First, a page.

Tool Test: 12-in. Compound-Miter Saws
With a host of innovative features, one saw rises to the top.
Synopsis: Twelve-inch miter saws are useful and reliable, but they are also expensive, so choosing the right model is paramount. Longtime remodeler and cabinetmaker Paul Johnson took all the current models from the major manufacturers and put them through a series of cutting tests while using them on his job sites for several weeks to find the best model. He measured cut capacity, assessed their quality of cut, and looked critically at their features and controls. Individual write-ups for each tool describe their respective miter and bevel capacities, notable features and flaws, and pricing.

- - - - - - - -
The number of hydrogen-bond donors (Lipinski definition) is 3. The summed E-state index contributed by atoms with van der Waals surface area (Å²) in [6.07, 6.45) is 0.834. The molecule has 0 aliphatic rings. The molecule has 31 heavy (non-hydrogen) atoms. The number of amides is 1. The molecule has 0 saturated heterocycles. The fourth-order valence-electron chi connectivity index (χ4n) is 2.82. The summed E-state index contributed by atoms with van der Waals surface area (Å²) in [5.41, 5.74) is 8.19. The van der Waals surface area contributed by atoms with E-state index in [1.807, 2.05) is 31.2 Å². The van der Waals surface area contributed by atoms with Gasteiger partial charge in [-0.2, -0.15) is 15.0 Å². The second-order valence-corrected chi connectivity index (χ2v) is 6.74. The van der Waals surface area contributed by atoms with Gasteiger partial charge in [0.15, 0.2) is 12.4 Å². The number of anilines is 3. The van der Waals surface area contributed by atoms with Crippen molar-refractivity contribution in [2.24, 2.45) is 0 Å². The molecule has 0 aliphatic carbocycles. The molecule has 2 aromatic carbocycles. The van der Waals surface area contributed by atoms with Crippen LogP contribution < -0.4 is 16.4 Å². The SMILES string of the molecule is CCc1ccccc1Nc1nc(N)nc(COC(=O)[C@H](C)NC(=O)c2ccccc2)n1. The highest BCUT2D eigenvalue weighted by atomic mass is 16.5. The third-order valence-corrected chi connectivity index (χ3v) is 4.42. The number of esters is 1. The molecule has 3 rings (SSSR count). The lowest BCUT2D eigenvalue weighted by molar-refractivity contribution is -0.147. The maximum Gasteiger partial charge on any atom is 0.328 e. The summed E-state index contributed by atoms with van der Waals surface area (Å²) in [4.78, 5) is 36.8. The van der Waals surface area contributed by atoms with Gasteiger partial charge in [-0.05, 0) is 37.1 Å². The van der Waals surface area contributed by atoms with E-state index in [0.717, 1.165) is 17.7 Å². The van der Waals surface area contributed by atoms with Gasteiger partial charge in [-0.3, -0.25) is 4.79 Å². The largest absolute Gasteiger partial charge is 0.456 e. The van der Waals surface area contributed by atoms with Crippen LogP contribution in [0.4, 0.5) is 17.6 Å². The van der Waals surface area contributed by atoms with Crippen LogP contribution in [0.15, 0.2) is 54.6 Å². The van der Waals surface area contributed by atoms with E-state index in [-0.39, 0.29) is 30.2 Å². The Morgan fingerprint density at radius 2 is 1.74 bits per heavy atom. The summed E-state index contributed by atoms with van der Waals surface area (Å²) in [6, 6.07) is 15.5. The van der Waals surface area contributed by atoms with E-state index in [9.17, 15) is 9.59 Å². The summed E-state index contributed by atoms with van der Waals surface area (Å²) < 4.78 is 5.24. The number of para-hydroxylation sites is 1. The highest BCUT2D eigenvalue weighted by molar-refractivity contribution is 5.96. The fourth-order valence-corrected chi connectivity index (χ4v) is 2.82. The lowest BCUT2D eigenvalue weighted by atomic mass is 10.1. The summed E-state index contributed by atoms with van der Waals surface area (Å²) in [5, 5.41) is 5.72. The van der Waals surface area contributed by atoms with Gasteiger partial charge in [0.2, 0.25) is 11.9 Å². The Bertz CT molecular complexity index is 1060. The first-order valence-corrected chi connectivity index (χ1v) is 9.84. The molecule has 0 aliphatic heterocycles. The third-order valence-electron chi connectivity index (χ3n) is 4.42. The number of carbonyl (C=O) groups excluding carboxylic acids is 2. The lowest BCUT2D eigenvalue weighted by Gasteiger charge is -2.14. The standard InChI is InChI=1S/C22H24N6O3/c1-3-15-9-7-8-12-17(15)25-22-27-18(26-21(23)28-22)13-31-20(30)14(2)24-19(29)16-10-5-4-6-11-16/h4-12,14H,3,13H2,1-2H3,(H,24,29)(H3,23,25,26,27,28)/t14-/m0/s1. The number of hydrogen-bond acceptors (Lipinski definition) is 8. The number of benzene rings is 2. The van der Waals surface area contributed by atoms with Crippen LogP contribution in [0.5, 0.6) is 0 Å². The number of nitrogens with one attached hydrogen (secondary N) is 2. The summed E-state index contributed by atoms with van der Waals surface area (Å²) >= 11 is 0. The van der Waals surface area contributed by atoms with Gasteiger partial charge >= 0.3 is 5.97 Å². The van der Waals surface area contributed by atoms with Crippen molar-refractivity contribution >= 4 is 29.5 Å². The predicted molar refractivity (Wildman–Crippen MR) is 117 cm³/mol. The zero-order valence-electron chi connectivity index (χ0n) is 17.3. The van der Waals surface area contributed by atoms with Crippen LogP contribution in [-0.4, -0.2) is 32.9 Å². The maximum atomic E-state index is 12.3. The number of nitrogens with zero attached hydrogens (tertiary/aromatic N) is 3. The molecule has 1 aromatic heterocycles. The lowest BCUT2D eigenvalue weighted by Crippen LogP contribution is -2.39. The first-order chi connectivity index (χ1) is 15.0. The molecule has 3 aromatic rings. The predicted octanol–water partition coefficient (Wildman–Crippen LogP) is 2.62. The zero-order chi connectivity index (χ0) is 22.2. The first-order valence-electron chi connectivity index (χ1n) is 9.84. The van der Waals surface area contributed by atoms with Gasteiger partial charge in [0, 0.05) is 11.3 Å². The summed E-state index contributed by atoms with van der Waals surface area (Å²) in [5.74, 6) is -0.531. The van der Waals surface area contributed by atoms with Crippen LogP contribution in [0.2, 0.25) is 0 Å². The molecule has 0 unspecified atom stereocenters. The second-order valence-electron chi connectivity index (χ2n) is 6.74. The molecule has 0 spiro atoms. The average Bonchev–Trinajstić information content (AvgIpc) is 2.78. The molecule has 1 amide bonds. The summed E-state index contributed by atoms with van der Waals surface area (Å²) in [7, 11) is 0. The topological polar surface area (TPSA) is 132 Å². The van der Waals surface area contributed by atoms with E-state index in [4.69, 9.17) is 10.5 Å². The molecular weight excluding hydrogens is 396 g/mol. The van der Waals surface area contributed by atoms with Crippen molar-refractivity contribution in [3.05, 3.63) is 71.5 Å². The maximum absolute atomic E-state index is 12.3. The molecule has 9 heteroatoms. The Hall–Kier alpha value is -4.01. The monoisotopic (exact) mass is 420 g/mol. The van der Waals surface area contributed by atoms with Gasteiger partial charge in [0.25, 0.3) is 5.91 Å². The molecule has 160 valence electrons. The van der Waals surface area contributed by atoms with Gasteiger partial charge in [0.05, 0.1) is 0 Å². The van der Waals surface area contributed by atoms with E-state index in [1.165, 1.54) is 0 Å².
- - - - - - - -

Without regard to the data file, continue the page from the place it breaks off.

For some projects, I really appreciate my sliding miter saw’s huge crosscut capacity. For others, especially installing typical crown, casing, and baseboard, as well as sizing stock for built-ins, I prefer a nonsliding miter saw. Nonsliders are less expensive and easier to carry, and their simple plunge mechanism makes them better at handling job-site bumps without…